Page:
When I was a kid growing up in West Allis, there was an elderly couple living next door. On summer afternoons, retired farmers Mr. & Mrs. Harry Lawrence would sit in their front yard beneath two perfectly shaped apple trees that stood sentry on either side of the sidewalk. Their tidy little Cape Cod had an expansive backyard with more apple trees from an old orchard that had been there before our subdivision. Harry Lawrence had built a perfect white wooden picket fence around it. The neighborhood kids would stop by and visit with the Lawrences in their front yard, and Mrs. Lawrence always had hard candy for us hidden in her apron.
Fast forward to Thanksgiving Day this year. I'm at home with my parents who still live in their house next to the old Lawrence place, but all of their original neighbors are long gone. And no one lives at the Lawrences.
Just before dinner, my mother notices that there's a paper tacked on the front door over there, and she asks me to walk over and check it out. So, I trot over in the cold, gray late afternoon light and read the posting. It's an official form from a bank, stating that it appears the property has been abandoned, and that unless someone contacts them to say otherwise, they will "move to protect the property" by changing the locks, for starters.
It's pretty clear what has happened. My parents said that a rental truck showed up one day, and the neighbors just moved out without explanation. They apparently had stopped paying their mortgage, the bank was moving in, and so they moved out.
I walk around the house, its white paint peeling badly, the picket fence and old orchard trees long gone, and a chunk of the yard now taken up with an oil stained concrete pad. Just for the heck of it, I try the back door. It opens.
So, I take an unauthorized tour. Someone of limited means had made an attempt to bring new life to this house. The rooms are recently painted in bright colors. Inexpensive cabinets are installed in the kitchen. There are new vinyl windows on the first floor. In one of the tiny bedrooms, there is a Disney switch plate for the light, and I find a small plastic toy soldier on the basement stairs. Somebody had attempted to make a life here -- and failed. They had not done the right thing, the responsible thing, by just bailing on their obligations, but it's hard to feel too sorry for a bank that may have gotten them overextended in the first place.
America is in a bind, because the way our economy is currently set up, we can't dig our way out of this recession without returning to over-leveraged consumer spending. But it was exactly this kind of overreaching that got us into this mess in the first place. Our personal savings rate is abysmally low, for many years running near zero. Compare that to the 10% to 13% among most western European countries. For an interesting take on that see this article from last week's New York Times.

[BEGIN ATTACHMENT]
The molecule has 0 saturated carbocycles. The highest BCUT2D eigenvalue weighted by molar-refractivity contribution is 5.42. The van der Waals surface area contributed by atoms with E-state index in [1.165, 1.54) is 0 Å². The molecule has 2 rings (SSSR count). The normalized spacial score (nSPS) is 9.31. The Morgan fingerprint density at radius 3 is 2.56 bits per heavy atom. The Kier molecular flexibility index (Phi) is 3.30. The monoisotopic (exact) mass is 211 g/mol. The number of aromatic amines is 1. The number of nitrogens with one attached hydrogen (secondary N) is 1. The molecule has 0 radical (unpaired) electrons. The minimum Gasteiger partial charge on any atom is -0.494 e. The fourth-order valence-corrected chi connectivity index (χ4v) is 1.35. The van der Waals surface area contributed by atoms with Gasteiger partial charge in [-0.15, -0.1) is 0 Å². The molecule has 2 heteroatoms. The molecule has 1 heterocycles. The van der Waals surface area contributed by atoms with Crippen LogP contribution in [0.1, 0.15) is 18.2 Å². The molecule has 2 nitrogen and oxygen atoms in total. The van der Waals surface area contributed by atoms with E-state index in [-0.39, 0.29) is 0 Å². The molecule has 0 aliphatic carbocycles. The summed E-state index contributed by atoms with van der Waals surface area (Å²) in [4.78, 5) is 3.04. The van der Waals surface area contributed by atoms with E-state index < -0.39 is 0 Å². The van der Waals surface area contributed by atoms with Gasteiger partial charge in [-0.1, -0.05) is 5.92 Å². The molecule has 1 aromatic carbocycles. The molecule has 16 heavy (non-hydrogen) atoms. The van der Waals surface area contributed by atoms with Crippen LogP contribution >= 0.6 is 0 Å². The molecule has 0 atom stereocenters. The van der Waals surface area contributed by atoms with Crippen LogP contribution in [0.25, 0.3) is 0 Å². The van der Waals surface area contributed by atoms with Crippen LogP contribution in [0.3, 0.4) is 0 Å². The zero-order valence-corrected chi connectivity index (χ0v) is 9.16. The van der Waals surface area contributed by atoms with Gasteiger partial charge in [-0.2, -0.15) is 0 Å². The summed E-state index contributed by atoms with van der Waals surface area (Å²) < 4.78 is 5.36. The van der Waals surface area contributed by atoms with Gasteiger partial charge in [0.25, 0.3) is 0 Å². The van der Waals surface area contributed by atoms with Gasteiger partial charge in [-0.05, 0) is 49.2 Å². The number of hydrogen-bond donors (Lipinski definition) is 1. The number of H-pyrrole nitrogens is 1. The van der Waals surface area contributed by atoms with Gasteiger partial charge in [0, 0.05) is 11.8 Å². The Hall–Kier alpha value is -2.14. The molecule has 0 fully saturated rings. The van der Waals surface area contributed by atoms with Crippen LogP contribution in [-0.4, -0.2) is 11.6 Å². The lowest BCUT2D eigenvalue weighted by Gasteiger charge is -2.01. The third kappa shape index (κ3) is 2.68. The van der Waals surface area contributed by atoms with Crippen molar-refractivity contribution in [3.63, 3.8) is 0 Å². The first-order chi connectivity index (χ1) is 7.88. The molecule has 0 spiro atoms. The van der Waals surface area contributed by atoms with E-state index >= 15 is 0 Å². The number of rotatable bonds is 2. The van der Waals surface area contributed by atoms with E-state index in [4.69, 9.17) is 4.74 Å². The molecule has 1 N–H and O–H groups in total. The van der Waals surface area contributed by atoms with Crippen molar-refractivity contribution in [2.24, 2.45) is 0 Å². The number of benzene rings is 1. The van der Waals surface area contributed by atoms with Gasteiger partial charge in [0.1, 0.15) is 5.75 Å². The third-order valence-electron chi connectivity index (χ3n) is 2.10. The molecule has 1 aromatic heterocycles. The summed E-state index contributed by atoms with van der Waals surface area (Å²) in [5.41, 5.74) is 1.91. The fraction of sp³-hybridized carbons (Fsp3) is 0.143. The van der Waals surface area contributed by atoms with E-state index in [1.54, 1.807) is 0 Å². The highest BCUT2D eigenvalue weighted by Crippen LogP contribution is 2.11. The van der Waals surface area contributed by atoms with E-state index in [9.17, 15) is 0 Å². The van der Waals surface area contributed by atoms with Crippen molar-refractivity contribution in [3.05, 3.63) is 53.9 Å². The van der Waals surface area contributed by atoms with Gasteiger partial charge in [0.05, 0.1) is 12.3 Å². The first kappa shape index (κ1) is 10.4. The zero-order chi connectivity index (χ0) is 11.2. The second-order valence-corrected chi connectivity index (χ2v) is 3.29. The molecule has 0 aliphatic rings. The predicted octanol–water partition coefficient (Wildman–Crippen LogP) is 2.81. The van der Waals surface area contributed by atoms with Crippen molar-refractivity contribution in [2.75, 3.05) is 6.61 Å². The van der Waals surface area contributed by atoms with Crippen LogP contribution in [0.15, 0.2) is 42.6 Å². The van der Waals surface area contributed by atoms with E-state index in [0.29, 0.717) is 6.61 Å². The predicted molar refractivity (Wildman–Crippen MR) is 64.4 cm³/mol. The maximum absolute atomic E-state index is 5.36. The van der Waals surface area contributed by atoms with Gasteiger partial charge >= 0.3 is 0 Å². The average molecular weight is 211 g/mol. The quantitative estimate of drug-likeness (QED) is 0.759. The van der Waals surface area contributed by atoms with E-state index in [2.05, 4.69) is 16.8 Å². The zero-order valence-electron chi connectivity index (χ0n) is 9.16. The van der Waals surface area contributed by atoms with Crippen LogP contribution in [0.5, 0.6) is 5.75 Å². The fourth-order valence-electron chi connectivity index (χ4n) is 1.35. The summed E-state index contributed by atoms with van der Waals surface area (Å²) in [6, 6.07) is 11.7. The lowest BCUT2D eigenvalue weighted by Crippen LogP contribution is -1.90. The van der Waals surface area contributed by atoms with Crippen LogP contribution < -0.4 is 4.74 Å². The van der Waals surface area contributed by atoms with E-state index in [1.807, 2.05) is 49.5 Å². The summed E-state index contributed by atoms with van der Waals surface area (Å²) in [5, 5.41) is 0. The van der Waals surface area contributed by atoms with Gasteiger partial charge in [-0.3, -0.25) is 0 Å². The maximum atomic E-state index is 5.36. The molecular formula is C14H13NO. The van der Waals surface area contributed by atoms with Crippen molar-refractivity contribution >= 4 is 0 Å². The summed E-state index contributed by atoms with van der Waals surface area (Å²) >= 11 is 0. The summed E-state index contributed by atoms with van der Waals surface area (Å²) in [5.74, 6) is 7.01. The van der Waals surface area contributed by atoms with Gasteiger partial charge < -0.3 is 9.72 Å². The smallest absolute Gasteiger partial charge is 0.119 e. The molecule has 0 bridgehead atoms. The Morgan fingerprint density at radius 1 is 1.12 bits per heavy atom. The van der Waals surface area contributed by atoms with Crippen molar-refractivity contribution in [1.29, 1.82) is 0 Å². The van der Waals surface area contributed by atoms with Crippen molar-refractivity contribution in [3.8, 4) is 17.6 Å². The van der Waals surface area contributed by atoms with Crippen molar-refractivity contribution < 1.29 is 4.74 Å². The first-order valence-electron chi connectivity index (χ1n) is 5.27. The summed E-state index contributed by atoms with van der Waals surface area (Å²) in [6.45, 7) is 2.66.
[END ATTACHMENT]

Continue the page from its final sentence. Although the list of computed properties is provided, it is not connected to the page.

Why can Europeans save so much? Conservatives would say that should be impossible with their high tax rates. But it's the very system paid for by those taxes that means that most in Europe don't have to worry about paying for health insurance or other social benefits outside of their taxes. Interestingly, the citizens of the welfare state are "keeping more of their own money" (a mantra of the American right wing) than the citizens of "free market" America. We're more free to be poor, with a thinner social safety net and less savings to weather bad times.
And it's not true that high social welfare economies are doing even worse than the U.S. during this recession. To quote Paul Krugman, writing recently about Iceland's refusal to pursue a dismantling of their social policies:
Where everyone else bailed out the bankers and made the public pay the price, Iceland let the banks go bust and actually expanded its social safety net. Where everyone else was fixated on trying to placate international investors, Iceland imposed temporary controls on the movement of capital to give itself room to maneuver.
In America, we bailed out the banks, and now these banks have swung their pendulum from irresponsible lending to irresponsible non-lending. The tangible result of our consumer debt-based economy with its thin safety net is a once pretty and now vacant house on South 76th Street in West Allis, Wisconsin, and in more places just like it all around our country.
The answer isn't just economic recovery based on the old model of over-heated and unsustainable consumer spending. The long-term answer is a new economy with a bigger role for personal savings made possible in part by an expanded social safety net.